What Congress did in 1987 was to create a “zonal management” structure that would preserve sea otters and conserve fisheries. But Friends of the Sea Otter has gone against this arrangement. They and other environmental non-government organizations (ENGO) have decided which animals in the ecosystem are most important. They play God with our resources. The downside is that we as a society lose. We have lost many valuable fisheries and the coastal communities have suffered great financial loss. The worst part of this is we have traded fisheries for a population of sickly marine mammals which have overshot their food supply. Friends of the Sea Otter and others want to destroy even more fishing grounds, but this time in violation of a federal law they helped to create.

Comments

Independent Discussion Guidelines

This letter makes no sense. Is the author for or against sea otters?

But if the otter food were so bad south of Point Conception, they would not be expanding their range here.

John_Adams (anonymous profile)
March 9, 2012 at 8:37 a.m. (Suggest removal)

@John -
If you read the article by Mr. Lutterman, you might understand this response.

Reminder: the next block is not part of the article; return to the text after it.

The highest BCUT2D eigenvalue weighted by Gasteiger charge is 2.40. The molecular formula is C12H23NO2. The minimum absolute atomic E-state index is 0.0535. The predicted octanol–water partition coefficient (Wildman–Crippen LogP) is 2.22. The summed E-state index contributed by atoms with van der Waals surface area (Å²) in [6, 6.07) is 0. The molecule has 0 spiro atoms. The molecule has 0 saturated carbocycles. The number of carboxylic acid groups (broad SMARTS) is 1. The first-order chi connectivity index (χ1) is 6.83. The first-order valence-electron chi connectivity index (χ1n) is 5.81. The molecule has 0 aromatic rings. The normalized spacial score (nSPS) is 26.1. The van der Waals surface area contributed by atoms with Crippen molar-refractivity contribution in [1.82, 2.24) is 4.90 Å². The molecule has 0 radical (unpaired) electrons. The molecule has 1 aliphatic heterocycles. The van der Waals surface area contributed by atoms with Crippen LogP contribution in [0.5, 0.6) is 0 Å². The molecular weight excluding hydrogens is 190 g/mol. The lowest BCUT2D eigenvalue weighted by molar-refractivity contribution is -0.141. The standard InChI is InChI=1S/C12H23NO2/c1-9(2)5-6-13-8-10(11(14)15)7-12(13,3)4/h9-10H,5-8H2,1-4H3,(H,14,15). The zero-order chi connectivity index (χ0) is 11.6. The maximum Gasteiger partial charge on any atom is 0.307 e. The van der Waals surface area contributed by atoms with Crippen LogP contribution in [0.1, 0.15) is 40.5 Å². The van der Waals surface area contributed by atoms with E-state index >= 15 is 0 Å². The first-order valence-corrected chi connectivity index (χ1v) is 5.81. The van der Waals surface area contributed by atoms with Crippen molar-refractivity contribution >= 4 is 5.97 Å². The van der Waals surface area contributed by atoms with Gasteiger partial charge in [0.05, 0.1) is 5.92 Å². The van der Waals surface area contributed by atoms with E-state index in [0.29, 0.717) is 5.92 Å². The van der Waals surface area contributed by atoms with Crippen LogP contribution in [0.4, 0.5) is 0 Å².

The sea otters are expanding into SoCal in the search for food, as they have consumed all the food in the north. Notice the slow growth of the population in the last few years, but expanded range. Also, take note of the mortality of these populations. They are unhealthy and dying from terrestrial sources.

Mr. Rebuck represented shellfish fisheries in the creation of the zonal management. The jist of this letter is to display the outright contempt, lies and disregard for the law that Luttermans organisation promotes in supporting the USFWS actions.

Just like the recent articles by these otter orgs. and the priceless piece by Prof. Estes, Luttermans article embraces the ignorance of truth and the hypocrisy of junk science for money.

JeffCrumley (anonymous profile)
March 10, 2012 at 12:01 p.m. (Suggest removal)

"Luttermans article embraces the ignorance of truth and the hypocrisy of junk science for money."

Okay, I'll bite. Take this not as an attack but an earnest question: where is this "money" of which you speak? As far as the rest of us can tell, this is a debate between a group promoting the rights of a wild animal and an industry that believes said animal infringes on their way of life. Unless I'm missing something, the ones who stand to profit are the fishermen.